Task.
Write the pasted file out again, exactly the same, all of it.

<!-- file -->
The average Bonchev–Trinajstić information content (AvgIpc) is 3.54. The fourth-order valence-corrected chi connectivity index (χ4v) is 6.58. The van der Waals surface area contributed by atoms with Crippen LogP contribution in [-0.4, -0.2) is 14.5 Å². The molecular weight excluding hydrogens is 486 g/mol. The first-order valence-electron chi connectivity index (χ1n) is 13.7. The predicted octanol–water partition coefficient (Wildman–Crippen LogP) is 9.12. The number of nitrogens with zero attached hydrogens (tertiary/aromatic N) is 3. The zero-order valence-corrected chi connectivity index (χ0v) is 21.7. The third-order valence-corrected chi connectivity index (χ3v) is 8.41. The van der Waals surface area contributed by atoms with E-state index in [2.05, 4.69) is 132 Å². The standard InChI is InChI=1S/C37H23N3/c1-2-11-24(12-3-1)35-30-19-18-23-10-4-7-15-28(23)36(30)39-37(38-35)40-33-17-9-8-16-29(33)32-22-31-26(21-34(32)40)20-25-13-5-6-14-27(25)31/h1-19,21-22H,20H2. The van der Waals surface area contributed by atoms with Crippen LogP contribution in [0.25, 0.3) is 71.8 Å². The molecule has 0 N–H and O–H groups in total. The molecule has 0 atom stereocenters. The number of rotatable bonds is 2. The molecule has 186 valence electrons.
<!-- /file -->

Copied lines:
The average Bonchev–Trinajstić information content (AvgIpc) is 3.54. The fourth-order valence-corrected chi connectivity index (χ4v) is 6.58. The van der Waals surface area contributed by atoms with Crippen LogP contribution in [-0.4, -0.2) is 14.5 Å². The molecular weight excluding hydrogens is 486 g/mol. The first-order valence-electron chi connectivity index (χ1n) is 13.7. The predicted octanol–water partition coefficient (Wildman–Crippen LogP) is 9.12. The number of nitrogens with zero attached hydrogens (tertiary/aromatic N) is 3. The zero-order valence-corrected chi connectivity index (χ0v) is 21.7. The third-order valence-corrected chi connectivity index (χ3v) is 8.41. The van der Waals surface area contributed by atoms with E-state index in [2.05, 4.69) is 132 Å². The standard InChI is InChI=1S/C37H23N3/c1-2-11-24(12-3-1)35-30-19-18-23-10-4-7-15-28(23)36(30)39-37(38-35)40-33-17-9-8-16-29(33)32-22-31-26(21-34(32)40)20-25-13-5-6-14-27(25)31/h1-19,21-22H,20H2. The van der Waals surface area contributed by atoms with Crippen LogP contribution in [0.25, 0.3) is 71.8 Å². The molecule has 0 N–H and O–H groups in total. The molecule has 0 atom stereocenters. The number of rotatable bonds is 2. The molecule has 186 valence electrons.